Frazer Breckenridge enjoys plenty of social distance while also getting in a little fly-fishing at the Chattahoochee Wildlife Management area near Helen. (Steve Hummer/Staff)

Hunters, fishermen find natural cure to being stuck at home

Outside, you remember outside, right? It’s the other side of binge-watching and Microsoft Team video conferencing, beyond those walls you are presently climbing. It’s where blue sky, air that makes lungs happy and all the new green of spring are rumored to exist. Outside has never seemed more outstanding.  

Georgia has not closed the outdoors. In fact, the state deemed many of its natural places essential to the spirit – so long as the body stayed well away from any other body. 

Winder’s Frazer Breckenridge would not debate the benefits of time spent out of doors as he was performing the microsurgery necessary to attach a tiny feathery fly to a line. This past week he was supposed to be on a honeymoon trip to Scotland, and that, of course, was called on account of the coronavirus. Instead, he retreated to the Chattahoochee Wildlife Management Area near Helen to pass the time one day and forget about a fabulous romantic European journey deferred. Nearby, his new wife wandered the trail.

“I’m just looking for a way to enjoy nature without getting too close to others,” he said before descending the steep bank to a river flowing too fast with new rain to give up its trout easily.

“It’s all about the escape, getting out of the house and getting away to nature,” he said.

Acworth’s Jackie Scott would second that emotion. A school bus driver with no bus to drive now, he’ll get away to a rock-strewn shore at Lake Allatoona and deploy a battery of spinning rods as often as four times a week now. “To get out, to get other things off your mind and enjoy this beautiful weather – it’s a blessing,” he said.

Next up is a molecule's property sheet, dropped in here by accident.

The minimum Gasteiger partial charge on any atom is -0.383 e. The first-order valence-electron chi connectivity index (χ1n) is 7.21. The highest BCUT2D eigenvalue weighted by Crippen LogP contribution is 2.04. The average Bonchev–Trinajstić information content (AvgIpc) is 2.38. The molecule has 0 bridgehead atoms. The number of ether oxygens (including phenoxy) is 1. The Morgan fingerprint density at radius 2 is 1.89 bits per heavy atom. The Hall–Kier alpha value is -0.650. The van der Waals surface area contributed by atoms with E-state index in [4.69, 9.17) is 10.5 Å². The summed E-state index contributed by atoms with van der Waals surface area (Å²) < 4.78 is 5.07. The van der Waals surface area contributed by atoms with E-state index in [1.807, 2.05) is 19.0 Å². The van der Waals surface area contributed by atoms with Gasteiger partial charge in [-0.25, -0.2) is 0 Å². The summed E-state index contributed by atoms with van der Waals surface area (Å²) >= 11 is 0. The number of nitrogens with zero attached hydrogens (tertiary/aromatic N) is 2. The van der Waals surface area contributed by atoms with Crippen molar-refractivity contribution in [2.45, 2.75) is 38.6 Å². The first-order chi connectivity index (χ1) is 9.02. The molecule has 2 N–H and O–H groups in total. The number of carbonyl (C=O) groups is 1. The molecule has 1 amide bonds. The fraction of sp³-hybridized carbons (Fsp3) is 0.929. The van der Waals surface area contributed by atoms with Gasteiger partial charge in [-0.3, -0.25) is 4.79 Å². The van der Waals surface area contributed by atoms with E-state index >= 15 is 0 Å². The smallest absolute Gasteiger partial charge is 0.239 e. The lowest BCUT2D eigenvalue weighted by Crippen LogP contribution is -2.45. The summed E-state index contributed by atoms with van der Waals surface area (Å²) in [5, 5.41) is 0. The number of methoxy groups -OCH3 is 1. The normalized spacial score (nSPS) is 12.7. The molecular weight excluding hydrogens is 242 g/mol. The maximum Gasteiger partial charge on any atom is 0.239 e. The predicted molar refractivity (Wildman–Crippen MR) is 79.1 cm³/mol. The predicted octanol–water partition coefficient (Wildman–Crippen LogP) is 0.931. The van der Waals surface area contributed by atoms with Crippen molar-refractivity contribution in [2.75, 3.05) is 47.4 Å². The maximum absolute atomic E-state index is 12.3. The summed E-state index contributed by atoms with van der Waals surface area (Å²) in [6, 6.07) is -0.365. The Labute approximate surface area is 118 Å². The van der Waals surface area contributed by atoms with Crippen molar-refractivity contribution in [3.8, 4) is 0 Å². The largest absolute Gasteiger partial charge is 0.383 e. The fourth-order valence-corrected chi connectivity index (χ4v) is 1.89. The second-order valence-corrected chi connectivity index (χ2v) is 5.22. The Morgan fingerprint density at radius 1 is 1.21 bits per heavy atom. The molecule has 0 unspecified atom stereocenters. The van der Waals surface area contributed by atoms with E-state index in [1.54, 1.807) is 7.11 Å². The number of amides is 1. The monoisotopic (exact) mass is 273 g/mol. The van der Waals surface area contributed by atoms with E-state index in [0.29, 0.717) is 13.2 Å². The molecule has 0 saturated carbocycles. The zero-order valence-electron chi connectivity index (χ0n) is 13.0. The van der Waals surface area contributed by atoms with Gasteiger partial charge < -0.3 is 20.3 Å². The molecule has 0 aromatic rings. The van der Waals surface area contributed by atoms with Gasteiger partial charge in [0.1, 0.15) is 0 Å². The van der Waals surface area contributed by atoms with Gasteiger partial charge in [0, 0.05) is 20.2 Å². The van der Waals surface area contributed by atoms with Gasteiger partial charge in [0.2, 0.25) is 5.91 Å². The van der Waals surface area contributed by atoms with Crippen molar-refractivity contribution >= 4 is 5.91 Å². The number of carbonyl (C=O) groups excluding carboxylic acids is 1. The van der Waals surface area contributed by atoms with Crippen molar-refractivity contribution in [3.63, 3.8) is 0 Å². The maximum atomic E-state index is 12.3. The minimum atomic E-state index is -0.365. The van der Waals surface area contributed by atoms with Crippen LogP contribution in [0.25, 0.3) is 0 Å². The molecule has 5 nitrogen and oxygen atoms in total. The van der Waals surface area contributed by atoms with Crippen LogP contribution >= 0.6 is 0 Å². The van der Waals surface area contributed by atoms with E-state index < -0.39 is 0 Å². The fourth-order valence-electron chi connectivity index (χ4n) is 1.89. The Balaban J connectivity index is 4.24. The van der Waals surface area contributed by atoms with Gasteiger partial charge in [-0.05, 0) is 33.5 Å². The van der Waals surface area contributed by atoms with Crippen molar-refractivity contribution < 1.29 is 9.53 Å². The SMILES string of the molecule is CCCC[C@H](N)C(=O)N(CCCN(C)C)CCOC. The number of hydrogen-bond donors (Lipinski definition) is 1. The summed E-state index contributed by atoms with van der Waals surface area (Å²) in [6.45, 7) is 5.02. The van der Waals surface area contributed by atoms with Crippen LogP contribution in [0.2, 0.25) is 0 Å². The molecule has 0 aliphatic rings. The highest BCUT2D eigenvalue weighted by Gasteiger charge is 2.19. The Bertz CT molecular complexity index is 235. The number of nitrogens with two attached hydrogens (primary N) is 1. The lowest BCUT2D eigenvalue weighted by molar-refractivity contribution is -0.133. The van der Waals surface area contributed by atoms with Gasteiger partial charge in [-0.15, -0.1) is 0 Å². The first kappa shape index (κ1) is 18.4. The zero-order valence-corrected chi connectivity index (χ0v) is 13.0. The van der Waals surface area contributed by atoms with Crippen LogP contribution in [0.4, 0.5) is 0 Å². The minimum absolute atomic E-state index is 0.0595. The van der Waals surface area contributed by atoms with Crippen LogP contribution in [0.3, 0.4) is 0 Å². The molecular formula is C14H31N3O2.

“We’re social creatures. It would be tough to take this away from us, too.”

So many other personal and social outlets have been shuttered because of the coronavirus outbreak. But hunters and fishermen – some of them rediscovering their love of the outdoors as a way to combat the tedium of semi-quarantine – have been to a large extent spared. Waiting out fish or fowl seemed to be a perfectly healthy way to wait out a pandemic.

“The governor has been adamant about that from the get-go that we were going to remain open,” said Rusty Garrison, director of the Wildlife Resources Division for the Georgia Department of Natural Resources. “It’s social distancing at its best. Turkey hunting doesn’t work well in a group.”

The Georgia DNR manages a little more than a million acres of public land, including 106 wildlife management areas around the state as well as multiple boat ramps and public fishing areas. There’s room to spread out, and the DNR insists that you do.

An outdoors option has been a welcome reprieve for those going slightly stir-crazy, but the surge of activity has not been particularly good news if you’re a turkey.